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  • 10 May 2017
  • 3 min read

How can nurses manage death and the care of the dying?

  • Ruth Underdown
    Nurse & Nurses.co.uk Specialist Writer

It’s Death Awareness Week. As nurses we experience life and death as part of our everyday jobs. What can we be doing to learn and train for end of life care?

"Life asked death, 'Why do people love me but hate you?' Death responded, 'Because you are a beautiful lie and I am a painful truth." — Author unknown

It comes to us all but our fear of it, and lack of experience as a modern society, means that we hide from it.

The truth is that all things must end, and that includes us.

With the development of modern medicine, and the medicalisation of death and the dying process, it has come out of the home environment and into the hospital – much like giving birth.

But, like the movement within maternity care to reclaim the birthing process and make it less medicalised, death is also being reclaimed by a growing movement of death doulas or soul midwives.

This week is Death Awareness Week.

What is the purpose of Death Awareness Week?

Promoted and supported by multiple charities, it aims to dispel fears and open up discussion within safe and supportive places; to encourage individuals to take control of what future plans they would like to make regarding their deaths.

These events are taking place around the country and can be found on the Dying Matters website: www.dyingmatters.org.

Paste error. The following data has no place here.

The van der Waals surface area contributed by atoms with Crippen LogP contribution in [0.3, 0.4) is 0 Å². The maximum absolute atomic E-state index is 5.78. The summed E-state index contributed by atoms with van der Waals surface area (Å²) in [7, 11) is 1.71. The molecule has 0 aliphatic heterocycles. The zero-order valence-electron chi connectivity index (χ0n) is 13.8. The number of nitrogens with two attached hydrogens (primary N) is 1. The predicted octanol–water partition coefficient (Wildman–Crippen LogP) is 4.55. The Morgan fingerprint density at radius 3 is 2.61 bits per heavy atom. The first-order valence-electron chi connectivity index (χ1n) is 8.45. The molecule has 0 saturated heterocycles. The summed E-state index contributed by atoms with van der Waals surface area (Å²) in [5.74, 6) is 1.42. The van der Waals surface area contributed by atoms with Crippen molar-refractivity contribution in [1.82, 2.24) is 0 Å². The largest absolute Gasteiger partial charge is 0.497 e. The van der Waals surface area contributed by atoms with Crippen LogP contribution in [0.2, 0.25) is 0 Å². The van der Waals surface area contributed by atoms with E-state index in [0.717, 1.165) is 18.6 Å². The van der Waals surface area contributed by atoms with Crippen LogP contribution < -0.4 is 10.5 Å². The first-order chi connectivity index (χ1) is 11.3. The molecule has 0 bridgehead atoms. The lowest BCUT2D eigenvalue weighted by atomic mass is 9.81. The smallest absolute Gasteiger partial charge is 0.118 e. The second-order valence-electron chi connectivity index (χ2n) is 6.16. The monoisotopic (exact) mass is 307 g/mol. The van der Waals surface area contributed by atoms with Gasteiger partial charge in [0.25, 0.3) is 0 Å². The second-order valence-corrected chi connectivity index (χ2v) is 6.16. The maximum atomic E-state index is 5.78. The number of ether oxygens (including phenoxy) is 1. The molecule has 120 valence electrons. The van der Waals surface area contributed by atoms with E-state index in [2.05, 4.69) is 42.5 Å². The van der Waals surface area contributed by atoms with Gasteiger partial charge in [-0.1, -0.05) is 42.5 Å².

As nurses and health professionals, we experience life and death as part of our everyday jobs.

However, even those involved in the care of the dying don’t always feel equipped to deal with the conversations, and supporting patients and families in making decisions around end of life care.

Fortunately, there is support and training available for nurses to increase their awareness and develop their practice in end of life care, through either undertaking face-to-face training or utilising the RCN Continuing Professional Development tools, for example: www.rcn.org.uk.

We have an obligation to support patients to get the death of their choosing.

It is our one chance to get it right, and should be as important as a birth plan is to midwives as part of our caregiving.

Given the choice, according to the most recent Marie Curie statistics: “63% of people want to die at home, 28% of people want to die in a hospice, 8% of people wish to die in hospital and 1% of people want to die in a care home”: www.mariecurie.org.uk.

Yet, in 2015 – the most recent figures available: “there were 529,655 deaths in the UK. Cancer was the most common broad cause of death (28% of all deaths registered) followed by circulatory diseases, such as heart disease and strokes (26%).”:  www.ons.gov.uk.

Of these, 46.7% died in hospital, 22.6% died in a care home, 22.8% at home, 5.6% in hospice and 2.16% in other places: www.fingertips.phe.org.uk.

We still have a long way to go.

About the author

  • Ruth Underdown
    Nurse & Nurses.co.uk Specialist Writer

Since qualifying in Adult Nursing in 2002 I’ve worked as a specialist nurse with the NHS, and in the private sector as a general nurse and sessional nurse for a hospital at home team (I’ve been about a bit!). Also kept nice and busy by my young family!

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  • Ruth Underdown
    Nurse & Nurses.co.uk Specialist Writer

About the author

  • Ruth Underdown
    Nurse & Nurses.co.uk Specialist Writer

Since qualifying in Adult Nursing in 2002 I’ve worked as a specialist nurse with the NHS, and in the private sector as a general nurse and sessional nurse for a hospital at home team (I’ve been about a bit!). Also kept nice and busy by my young family!